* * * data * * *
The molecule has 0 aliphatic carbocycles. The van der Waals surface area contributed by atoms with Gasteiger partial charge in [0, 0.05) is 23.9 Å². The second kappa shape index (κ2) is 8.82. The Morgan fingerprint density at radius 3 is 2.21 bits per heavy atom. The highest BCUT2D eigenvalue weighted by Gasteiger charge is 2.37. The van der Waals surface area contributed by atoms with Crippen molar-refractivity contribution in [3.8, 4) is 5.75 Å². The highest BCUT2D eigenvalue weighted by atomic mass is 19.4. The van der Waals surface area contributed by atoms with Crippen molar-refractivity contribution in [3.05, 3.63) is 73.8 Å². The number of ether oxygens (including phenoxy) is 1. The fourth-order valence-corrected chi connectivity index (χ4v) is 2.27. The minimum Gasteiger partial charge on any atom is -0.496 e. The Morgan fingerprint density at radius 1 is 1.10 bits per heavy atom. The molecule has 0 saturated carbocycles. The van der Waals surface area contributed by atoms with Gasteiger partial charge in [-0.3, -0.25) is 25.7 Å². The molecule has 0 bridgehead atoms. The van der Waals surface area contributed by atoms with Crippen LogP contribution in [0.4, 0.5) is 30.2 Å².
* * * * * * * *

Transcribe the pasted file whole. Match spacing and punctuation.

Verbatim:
The molecule has 0 aliphatic carbocycles. The van der Waals surface area contributed by atoms with Gasteiger partial charge in [0, 0.05) is 23.9 Å². The second kappa shape index (κ2) is 8.82. The Morgan fingerprint density at radius 3 is 2.21 bits per heavy atom. The highest BCUT2D eigenvalue weighted by Gasteiger charge is 2.37. The van der Waals surface area contributed by atoms with Crippen molar-refractivity contribution in [3.8, 4) is 5.75 Å². The highest BCUT2D eigenvalue weighted by atomic mass is 19.4. The van der Waals surface area contributed by atoms with Crippen molar-refractivity contribution in [3.05, 3.63) is 73.8 Å². The number of ether oxygens (including phenoxy) is 1. The fourth-order valence-corrected chi connectivity index (χ4v) is 2.27. The minimum Gasteiger partial charge on any atom is -0.496 e. The Morgan fingerprint density at radius 1 is 1.10 bits per heavy atom. The molecule has 0 saturated carbocycles. The van der Waals surface area contributed by atoms with Gasteiger partial charge in [-0.3, -0.25) is 25.7 Å². The molecule has 0 bridgehead atoms. The van der Waals surface area contributed by atoms with Crippen LogP contribution in [0.4, 0.5) is 30.2 Å².